Why aren’t nonprofits going mobile?

Jared Sheehan
Nov 2, 2019 · 5 min read

The case for branded mobility and what to do about it

Editor’s note: This is an article from 2013 that I am re-posting for reference in a new article.

With the rise of the smartphone and tablet era, an increasing segment of the population relies on mobile browsing and apps to interact with the rest of the world. There was an astounding 120% rise in total time spent using mobile apps over the year-long period from July 2011 to July 2012. However, nonprofits consistently rank mobile app solutions as a low priority.

Why aren’t nonprofits thinking about mobility?

Based on conversations with hundreds of nonprofits, we have heard that many organizations are hesitant for the following reasons:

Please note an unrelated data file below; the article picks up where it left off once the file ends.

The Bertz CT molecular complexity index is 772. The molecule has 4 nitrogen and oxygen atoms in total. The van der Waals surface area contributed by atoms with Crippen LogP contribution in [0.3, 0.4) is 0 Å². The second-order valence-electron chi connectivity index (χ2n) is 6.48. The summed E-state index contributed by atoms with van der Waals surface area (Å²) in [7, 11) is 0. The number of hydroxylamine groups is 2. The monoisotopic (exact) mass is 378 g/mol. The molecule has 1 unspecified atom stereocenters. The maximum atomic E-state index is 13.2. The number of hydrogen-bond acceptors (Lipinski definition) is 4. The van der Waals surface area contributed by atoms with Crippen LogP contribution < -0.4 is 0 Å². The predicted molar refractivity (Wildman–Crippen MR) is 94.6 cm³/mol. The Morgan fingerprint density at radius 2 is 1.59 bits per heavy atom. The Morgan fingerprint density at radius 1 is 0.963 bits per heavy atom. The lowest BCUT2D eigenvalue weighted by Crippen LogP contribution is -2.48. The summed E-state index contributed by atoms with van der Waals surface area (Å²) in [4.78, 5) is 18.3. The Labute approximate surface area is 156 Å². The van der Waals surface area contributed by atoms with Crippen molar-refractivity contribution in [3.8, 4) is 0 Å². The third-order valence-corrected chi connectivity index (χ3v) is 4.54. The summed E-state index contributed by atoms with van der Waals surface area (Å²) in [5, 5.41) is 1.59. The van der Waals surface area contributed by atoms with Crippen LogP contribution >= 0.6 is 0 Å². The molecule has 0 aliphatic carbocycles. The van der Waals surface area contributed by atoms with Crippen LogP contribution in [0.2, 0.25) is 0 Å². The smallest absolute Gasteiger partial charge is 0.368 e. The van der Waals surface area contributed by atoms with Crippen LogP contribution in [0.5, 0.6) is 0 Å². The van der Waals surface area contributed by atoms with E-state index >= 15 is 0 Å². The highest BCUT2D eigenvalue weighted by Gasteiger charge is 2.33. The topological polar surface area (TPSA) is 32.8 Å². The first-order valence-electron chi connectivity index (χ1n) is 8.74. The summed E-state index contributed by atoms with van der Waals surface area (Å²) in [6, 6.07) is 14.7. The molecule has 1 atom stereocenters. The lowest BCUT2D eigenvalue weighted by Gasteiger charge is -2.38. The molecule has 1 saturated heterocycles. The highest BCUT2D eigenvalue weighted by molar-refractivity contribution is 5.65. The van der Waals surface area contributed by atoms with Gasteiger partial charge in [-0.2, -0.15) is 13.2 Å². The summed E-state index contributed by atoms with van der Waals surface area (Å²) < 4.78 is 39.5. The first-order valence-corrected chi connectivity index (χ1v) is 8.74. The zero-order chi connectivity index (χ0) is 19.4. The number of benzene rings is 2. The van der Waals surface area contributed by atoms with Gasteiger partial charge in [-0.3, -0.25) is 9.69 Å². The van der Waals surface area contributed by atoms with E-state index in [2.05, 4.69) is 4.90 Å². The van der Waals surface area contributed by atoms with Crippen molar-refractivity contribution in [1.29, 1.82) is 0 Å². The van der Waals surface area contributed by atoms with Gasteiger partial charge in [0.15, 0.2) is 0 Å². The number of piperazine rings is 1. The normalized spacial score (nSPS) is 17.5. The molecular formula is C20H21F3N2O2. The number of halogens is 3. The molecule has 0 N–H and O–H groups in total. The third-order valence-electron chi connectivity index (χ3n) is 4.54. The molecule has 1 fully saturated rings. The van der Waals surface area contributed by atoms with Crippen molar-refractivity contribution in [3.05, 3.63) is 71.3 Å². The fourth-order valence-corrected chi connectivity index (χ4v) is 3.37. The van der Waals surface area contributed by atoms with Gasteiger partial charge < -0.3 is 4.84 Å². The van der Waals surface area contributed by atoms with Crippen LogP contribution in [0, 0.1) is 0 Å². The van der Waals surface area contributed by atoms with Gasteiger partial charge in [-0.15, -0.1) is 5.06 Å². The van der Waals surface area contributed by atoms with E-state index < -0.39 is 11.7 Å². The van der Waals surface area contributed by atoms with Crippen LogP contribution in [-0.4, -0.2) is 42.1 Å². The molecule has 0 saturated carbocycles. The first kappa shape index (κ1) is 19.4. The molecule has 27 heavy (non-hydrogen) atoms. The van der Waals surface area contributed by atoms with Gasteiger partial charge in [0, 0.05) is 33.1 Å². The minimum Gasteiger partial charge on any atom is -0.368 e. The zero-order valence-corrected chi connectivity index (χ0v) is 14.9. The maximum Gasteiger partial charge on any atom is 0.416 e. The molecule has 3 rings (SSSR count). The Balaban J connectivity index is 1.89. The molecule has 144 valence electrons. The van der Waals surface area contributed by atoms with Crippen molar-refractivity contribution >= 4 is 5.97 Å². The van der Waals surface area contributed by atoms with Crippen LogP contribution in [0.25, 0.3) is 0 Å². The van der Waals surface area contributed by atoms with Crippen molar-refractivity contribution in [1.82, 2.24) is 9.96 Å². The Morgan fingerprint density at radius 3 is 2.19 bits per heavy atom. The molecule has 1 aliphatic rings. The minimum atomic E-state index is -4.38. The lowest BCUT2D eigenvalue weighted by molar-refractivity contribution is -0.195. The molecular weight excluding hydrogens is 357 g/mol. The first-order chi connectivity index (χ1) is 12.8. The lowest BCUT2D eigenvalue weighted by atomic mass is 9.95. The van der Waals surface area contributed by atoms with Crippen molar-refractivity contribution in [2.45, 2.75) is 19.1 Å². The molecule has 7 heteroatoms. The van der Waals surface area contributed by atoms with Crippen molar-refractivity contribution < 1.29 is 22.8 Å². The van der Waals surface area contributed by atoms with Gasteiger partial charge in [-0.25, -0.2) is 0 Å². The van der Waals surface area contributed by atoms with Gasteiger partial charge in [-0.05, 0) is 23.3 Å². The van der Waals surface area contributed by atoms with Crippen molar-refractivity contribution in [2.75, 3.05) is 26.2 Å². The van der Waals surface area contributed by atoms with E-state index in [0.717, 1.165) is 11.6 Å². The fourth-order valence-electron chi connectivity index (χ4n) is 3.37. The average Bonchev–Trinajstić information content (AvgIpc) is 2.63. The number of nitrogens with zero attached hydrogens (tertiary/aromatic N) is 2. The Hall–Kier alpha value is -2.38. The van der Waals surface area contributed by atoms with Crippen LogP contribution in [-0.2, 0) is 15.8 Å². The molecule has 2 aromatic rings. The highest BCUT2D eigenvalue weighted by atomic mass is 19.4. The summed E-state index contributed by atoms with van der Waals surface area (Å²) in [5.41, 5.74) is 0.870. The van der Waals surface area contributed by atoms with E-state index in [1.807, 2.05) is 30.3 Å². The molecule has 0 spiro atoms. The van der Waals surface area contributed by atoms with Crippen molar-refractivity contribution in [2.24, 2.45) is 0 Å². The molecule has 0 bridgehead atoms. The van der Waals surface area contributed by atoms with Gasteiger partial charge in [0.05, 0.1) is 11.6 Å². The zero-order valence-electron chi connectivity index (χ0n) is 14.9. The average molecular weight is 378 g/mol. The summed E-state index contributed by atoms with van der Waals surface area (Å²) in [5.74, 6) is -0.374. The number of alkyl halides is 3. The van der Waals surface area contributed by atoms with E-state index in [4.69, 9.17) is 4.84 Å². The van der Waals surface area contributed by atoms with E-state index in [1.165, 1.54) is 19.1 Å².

· Organizations are not sure their supporters know enough about the mobile space

· Mobile apps are still a new and different technology that is difficult to manage

· Mobile technology is expensive and time consuming

· Nonprofits think their donor base is older and don’t use smart phones

While some of these hesitations may be true for some organizations, the majority are false. For instance, there are over 165 million active iPhone and Android users in the United States alone. On top of that, 68% of individuals living in households earning over $75,000 per year own smartphones (PayPal report). Additionally, there are organizations that are specifically focused on helping nonprofits learn the technology and/or provide low cost solutions. These trends point to important shifts in the mobile nonprofit space including:

· Supporters are more in touch with the mobile space than nonprofits realize across all age groups. PayPal noted that partner nonprofits mobile site visits reached as high 36% across all age groups